We assume known preamble symbols “A(r)”; we also assume the channel impulse response “f l” is given. We apply approaches to this problem under above noted noise scenario.
3. Classical Approaches and Particle Filtering
The Kalman filter has been successfully employed for numerous applications since its invention . Its extended version, i.e. extended Kalman filter (EKF) is also effectively employed for applications in the cases of nonlinear models [5, 6]. The first order Taylor expansion is employed for approximating nonlinearity into a linear form, which may result in its degraded tracking performance because the rest of terms are ignored beyond the first term of the series.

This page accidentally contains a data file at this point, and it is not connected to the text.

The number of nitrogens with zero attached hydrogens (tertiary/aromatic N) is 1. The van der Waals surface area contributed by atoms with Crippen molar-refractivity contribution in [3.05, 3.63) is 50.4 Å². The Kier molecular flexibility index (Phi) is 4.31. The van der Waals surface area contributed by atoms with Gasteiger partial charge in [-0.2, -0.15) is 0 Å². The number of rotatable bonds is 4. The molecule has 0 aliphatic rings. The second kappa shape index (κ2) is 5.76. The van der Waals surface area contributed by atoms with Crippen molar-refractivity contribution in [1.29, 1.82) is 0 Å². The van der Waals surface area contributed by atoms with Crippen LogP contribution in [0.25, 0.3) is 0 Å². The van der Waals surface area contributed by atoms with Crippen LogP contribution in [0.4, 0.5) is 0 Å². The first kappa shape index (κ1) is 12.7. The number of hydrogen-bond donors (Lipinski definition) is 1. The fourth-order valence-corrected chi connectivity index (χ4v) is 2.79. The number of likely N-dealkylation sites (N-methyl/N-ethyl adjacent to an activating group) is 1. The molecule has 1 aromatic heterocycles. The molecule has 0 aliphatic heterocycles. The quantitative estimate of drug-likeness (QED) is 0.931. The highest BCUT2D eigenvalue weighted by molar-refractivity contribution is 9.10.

Unscented Kalman filter (UKF) is a variant of the EKF, and it was developed to obtain improved estimating performance beyond the EKF. The so called “sigma points” are employed that represent the exact mean and the variance of random states based on the state noise process. The unscented transformation of sigma points is performed to represent the nonlinearity of the state and / or measurement functions. Although UKF requires processing time which is longer than that of the EKF, we can obtain improved and more stable tracking performance compared to that of the EKF. Details of performance will be presented shortly in the computer simulation section.
We consider sequential importance resampling (SIR) particle filter (SIR-PF) as a standard PF (SPF) approach. SIR-PF employs the prior density as the proposal density; therefore, new particles are generated as follows: